Sentiment grows to declare the house of naive painter Polina Rayko a national cultural monument of Ukraine. From Vhoru, a Kherson-based news outlet.
If granny Polina had known that high officials and famous painters would troop through her house to look at her wall paintings, she’d have thought it a dream. It wasn’t for fame when the retired Polina Rayko began to paint on the walls of her house. For over 15 years the painter has been with the saints, but the images she created remain alive and inspire others.
Polina Rayko’s Life and Times
Polina Rayko (her original name was Pelaheya Soldatova) was born in April 1928 in the small Ukrainian town of Oleshky. She married Mykola Rayko at the age of 22. Polina at that time had no interest in painting. She led a life typical of a Soviet woman – she worked hard and devoted herself to her family.
The Raykos had few means. They worked at a kolkhoz (a collective farm) and also did work for hire, grew fruits and vegetables in their kitchen garden, and generally tried to do their best. The couple brought up two children, a boy and a girl.
Late in life, Polina met with hard times. In 1994, her daughter Olena died tragically in a road accident and her husband Mykola passed away a year later. Instead of supporting his mother, her son drank heavily and made trouble. Later, he was imprisoned.
To keep from going mad with grief, the woman, to her own surprise, began to paint. She created her first paintings at the age of 69. The walls of her house became her “canvas.” She used the cheapest paints – enamel floor colors. But neither lack of experience nor her use of low-cost art supplies got in the way of her desire to realize herself. Painting became therapy for Polina Rayko, alleviating her loneliness and allowing her to appreciate herself more. She was sincerely surprised how she found subjects for her frescoes and ways of embodying her thoughts, considering that except for a few times at school, she had never before held a brush in her hands.
She Created Her Own Universe
The self-taught painter made all her frescoes in the same manner, with no free space between them – all her paintings are like one continuous mural. Granny Polina’s subjects are sometimes taken from her own life. One wall of her living room is covered with life-size portraits of her sisters. All are long-haired with big wings behind their backs. Little angels and white pigeons fly around them in a blossoming magical garden.
On another wall Polina depicts herself in a wedding gown beside her husband. Fantastic flowers and birds of paradise surround the newly married couple. In a separate portrait of her husband Mykola, he is shown in a boat with a float fishing rod and a bottle of vodka – everything he might need in the other world.
There also is a self-portrait of the mistress of the house – but this time in a military uniform with a rifle in her hands, wings, and a red star. The date is 1941-1945, which usually refers to the Great Patriotic War, when Polina Rayko was a teenager. Beside the female soldier she depicted a winged, female military medic. Religious motives interweave with Soviet symbols.
Animals make another vivid subject of her frescoes – her fabulous fish, birds, and butterflies are all over the walls, the ceiling, the stove, the doors.
This self-taught artist learned to render the feeling of movement in her paintings. Entering the house, we seem caught up in a swirl of images flying and circling around us.
What surprises the most are the huge, fantastically rendered leopards, resembling fluffy cats or perhaps owls. There are other exotic animals here, in particular koalas. This in itself is strange, as it is unknown where and when she could have seen them; she had no TV set, in her later years at least.
Although Polina Rayko “translated” flora and fauna on the walls directly from her imagination, she needed a prototype to depict a church. One painted on the wall was copied from a vodka label. (Polina Rayko’s husband abused alcohol, and in 2002 their son died from cirrhosis of the liver.)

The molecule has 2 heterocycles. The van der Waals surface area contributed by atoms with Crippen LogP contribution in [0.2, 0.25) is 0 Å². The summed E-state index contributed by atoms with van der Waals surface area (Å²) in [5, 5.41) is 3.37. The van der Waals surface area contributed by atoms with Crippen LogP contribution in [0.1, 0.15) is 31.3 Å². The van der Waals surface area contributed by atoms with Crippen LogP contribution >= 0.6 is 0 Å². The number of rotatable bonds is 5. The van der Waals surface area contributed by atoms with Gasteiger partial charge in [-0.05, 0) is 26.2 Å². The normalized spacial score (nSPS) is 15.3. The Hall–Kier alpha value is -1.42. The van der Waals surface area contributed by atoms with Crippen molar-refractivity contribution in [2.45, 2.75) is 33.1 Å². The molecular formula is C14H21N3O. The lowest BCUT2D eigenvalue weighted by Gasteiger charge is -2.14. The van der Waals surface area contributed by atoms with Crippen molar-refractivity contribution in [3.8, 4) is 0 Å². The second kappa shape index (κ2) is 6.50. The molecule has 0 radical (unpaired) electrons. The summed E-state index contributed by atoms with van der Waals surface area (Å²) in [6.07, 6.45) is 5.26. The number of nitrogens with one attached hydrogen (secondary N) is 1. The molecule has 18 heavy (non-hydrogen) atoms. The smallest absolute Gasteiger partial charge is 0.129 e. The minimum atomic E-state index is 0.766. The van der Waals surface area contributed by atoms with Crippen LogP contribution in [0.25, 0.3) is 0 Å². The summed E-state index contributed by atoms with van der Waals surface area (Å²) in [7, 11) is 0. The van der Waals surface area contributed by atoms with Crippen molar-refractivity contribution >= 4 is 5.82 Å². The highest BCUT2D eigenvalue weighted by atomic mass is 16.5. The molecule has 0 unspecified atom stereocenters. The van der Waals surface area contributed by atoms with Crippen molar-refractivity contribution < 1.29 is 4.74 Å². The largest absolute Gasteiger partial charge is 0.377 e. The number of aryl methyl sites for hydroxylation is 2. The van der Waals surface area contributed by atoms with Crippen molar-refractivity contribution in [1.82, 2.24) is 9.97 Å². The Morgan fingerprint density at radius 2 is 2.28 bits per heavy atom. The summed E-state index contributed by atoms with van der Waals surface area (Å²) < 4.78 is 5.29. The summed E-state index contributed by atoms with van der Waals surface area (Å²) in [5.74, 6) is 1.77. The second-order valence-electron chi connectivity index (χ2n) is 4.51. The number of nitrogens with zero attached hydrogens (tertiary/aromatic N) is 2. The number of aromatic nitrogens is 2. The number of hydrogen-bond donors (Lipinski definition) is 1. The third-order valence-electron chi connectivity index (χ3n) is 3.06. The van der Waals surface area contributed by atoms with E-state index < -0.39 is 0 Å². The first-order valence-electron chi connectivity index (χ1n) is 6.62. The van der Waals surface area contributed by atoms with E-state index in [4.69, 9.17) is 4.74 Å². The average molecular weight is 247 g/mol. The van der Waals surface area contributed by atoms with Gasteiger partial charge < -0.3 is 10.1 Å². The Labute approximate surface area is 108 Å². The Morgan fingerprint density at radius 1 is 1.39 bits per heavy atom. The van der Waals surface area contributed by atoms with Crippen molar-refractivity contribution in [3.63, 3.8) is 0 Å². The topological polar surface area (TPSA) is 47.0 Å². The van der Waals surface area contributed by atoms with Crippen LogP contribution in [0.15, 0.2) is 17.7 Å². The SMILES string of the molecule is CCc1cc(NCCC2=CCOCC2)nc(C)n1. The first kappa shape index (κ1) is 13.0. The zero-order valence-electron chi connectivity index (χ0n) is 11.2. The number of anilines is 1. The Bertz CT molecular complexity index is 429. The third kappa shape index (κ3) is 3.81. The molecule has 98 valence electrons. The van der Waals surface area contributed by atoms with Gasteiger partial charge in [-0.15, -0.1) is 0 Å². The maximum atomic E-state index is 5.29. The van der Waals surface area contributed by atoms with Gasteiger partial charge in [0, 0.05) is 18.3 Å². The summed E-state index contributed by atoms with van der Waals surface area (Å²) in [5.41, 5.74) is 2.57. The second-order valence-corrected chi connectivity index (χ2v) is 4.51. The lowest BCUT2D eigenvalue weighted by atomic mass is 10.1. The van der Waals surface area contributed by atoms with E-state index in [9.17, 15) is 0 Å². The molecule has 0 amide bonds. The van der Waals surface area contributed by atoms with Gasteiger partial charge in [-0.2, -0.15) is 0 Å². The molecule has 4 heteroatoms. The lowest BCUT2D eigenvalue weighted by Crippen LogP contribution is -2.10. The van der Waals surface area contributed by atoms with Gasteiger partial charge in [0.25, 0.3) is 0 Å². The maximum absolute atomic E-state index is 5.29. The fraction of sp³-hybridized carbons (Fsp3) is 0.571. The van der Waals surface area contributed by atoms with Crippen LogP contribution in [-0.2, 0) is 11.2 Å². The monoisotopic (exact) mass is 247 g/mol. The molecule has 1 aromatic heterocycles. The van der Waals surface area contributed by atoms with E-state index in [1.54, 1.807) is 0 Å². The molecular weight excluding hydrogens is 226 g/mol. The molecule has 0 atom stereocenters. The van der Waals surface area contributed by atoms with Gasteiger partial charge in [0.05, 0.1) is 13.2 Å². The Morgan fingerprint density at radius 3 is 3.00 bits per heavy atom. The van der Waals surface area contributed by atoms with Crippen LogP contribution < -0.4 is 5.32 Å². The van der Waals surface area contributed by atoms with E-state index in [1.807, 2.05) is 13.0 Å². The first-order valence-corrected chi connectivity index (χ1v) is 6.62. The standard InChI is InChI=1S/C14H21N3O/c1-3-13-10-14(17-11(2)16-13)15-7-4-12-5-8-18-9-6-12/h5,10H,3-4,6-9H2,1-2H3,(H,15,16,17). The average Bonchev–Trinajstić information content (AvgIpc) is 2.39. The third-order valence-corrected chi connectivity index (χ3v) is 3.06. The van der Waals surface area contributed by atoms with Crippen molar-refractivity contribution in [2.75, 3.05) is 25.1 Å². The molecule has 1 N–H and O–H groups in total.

The paradox of Polina Rayko’s frescoes lies not only in the fact that she began to paint in her declining years, or that she had never painted before, and not even that she chose the walls of her own house instead of paper or canvas. Her synthesis of naive and folk art, surprisingly, emerged in modern times, at the turn of the 21st century. Art experts, curators, and critics who have visited the house recognize her work as the first of its kind in Ukraine.
In her house we seem to touch a relic and find ourselves in another time and dimension – as if this house were several centuries old. Her works may evoke the paintings of the Georgian Niko Pirosmani, the films of Sergei Parajanov, and illustrations to Ukrainian folk tales dredged from our subconscious. Nevertheless, we can be fairly sure that Polina Rayko stirred her own creative concoction with no outside influence on her painting, since she lived her entire life in a small provincial town, working hard and having no time for self-education.
There are many naive painters. Sometimes even renowned artists try to paint like children, thus drawing our attention to something simple and primitive while conveying genuineness, lightness, and simplicity in their works. Polina Rayko (from pure intuition, almost jokingly) created her own system of images and invented her own “language,” thus making her paintings authentic.
Discovery, Acclaim, and Decay
The staff of Totem, a cultural development center in Kherson, were the first to learn of the phenomenon of Polina Rayko and her extraordinary house. They were fortunate to meet the gifted resident of nearby Oleshky in person. Olena Afanasieva, the founder of Totem, remembers that encounter:
“Our first meeting was very emotional – Polina Rayko welcomed us swearing! She was an incredibly quarrelsome granny – and it was no wonder, because her life hadn’t spared her. After we explained that we came in peace, she replaced her rage with mercy. Polina Rayko was a naive painter. Her images were very radiant, full of life and beauty. Her works had nothing to do with politics; she didn’t try to reflect any serious social problems in her paintings. If you know what I mean, naive painters simply admire the beauty around them and strive to share it with others in the way they see it.”